AL AIN // Universities are being hampered in their efforts to move into research by a lack of resources and uniform guidelines, academics say.
While the Ministry of Higher Education and Scientific Research which regulates most institutions, stipulates there should be research at every university, funding is limited.
Private universities have to find their own funding, either through their own budgets or by seeking partnerships with industry or other institutions to reduce research costs.
They have to compete for funding with the only research-based federal university, UAE University, from sources such as the National Research Foundation.
Even UAEU is given minimal government funding for research.
Overall, the country spends just 0.1 per cent of its gross domestic product on research, compared with more than 3 per cent in Finland and Japan, and more than 2.5 per cent in Denmark and the US.
"You can't expect a pharmacist to do top-notch research because there aren't the facilities," said Dr Noor Atatreh, chancellor of Al Ain University of Science and Technology.
"To get these facilities is very difficult. As a medical chemist, if I wanted to perform an experiment I need materials and a lot of other things.
"What we do in terms of research we do in collaboration with other institutions. Most of our research is in business, law and education for this reason [they are less resource intensive]."
The university's research output has increased significantly since Dr Atatreh took his post less than two years ago, he said.
It links rises and promotions to output, requiring academics to publish an average of two papers a year.
"We really push academics to do research and that's thanks to the university's policy of only allowing academics to reach a certain level without research output," Dr Atatreh said.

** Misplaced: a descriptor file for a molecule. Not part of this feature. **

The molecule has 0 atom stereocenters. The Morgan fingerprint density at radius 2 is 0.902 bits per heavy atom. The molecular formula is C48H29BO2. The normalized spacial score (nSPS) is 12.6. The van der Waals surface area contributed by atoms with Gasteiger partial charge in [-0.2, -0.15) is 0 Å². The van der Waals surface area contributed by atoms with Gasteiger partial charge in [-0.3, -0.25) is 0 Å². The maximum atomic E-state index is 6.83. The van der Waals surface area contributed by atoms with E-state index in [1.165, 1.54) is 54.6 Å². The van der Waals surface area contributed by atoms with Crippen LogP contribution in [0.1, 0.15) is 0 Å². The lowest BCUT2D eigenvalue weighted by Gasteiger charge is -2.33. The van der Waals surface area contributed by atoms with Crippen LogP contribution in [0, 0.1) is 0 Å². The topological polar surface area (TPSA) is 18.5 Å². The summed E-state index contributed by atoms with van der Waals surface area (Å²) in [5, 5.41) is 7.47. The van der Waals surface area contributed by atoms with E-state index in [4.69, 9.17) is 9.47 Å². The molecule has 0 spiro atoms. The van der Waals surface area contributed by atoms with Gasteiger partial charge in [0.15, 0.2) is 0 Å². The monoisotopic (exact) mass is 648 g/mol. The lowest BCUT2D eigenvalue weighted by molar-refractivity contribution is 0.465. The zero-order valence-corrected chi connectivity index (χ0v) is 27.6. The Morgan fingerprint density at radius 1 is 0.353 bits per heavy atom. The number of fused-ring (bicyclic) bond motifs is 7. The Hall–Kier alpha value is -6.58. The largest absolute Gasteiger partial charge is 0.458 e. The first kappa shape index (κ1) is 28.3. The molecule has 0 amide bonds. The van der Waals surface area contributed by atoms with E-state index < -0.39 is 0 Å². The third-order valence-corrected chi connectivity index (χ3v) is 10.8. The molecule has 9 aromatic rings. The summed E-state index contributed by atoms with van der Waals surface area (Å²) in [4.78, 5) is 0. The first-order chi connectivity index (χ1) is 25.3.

Five per cent of its budget has been allocated for research and staff who go to conferences can claim expenses of up to Dh10,000.
But without more funding the university, like many others, is limited.
"All academic staff know that they need to satisfy the research obligations, but it's not set in any kind of law," Dr Atatreh said.
The situation is similar at Al Ghurair University in Dubai.
"We are a teaching institution but research is part of our mission," said Dr Abdurahim Al Ameen, president of Al Ghurair.
"We must encourage our faculty to do research and in the future we'll be placing more emphasis on this as it's developing."
Staff at Al Ghurair are also appraised based on research output. They are expected - but not contractually obliged - to publish one paper a year.
"At the institutional level, we need to have some minimal standards for evaluation," Dr Al Ameen said. "The faculty member needs to know what's required of them to get a satisfactory evaluation."
But just one paper a year cannot be considered active research, according to Dr Badr Aboul-Ela, head of the Ministry of Higher Education and Scientific Research's commission of academic accreditation.
Dr Abou-Ela wants every university to be active in research, and says institutions must raise their expectations.
"It's important to have a research component in every institution, whether it's a teaching focused or research focused institution," he said. "Teaching staff must also keep up to date with advancements and research in their field.
If it's mainly a teaching institution, faculty have to show some knowledge of the research activity in order to keep current in their field."
Dr Aboul-Ela says funding is a challenge for Al Ghurair, because of the general lack of a research culture in the UAE and of local businesses willing to fund research.
Dr Mohammed Khalifa, vice president for academic affairs at Al Ghurair, said about 15 per cent of the staff in its business school were involved in research - but that amounts to just five individuals.
"That number would at least be a good start but figures show most institutions are below even one per academic," Dr Khalifa added.
Some universities are more forceful when it comes to their research requirements.
All academics at the private, not-for-profit American University of Sharjah have contracts, annual evaluations and a promotions system that clearly describes teaching and research obligations.
Dr Peter Heath, the university's chancellor said its staff fall into two categories.
Some are primarily teachers, teaching four courses a term. They are free to do research but it is not required.
But most - about 90 per cent of the university's 355 full-time academics - teach three courses a term and are expected to publish high-quality research in peer-reviewed international journals or books.
If they do not do this they are not promoted and will have to leave the university.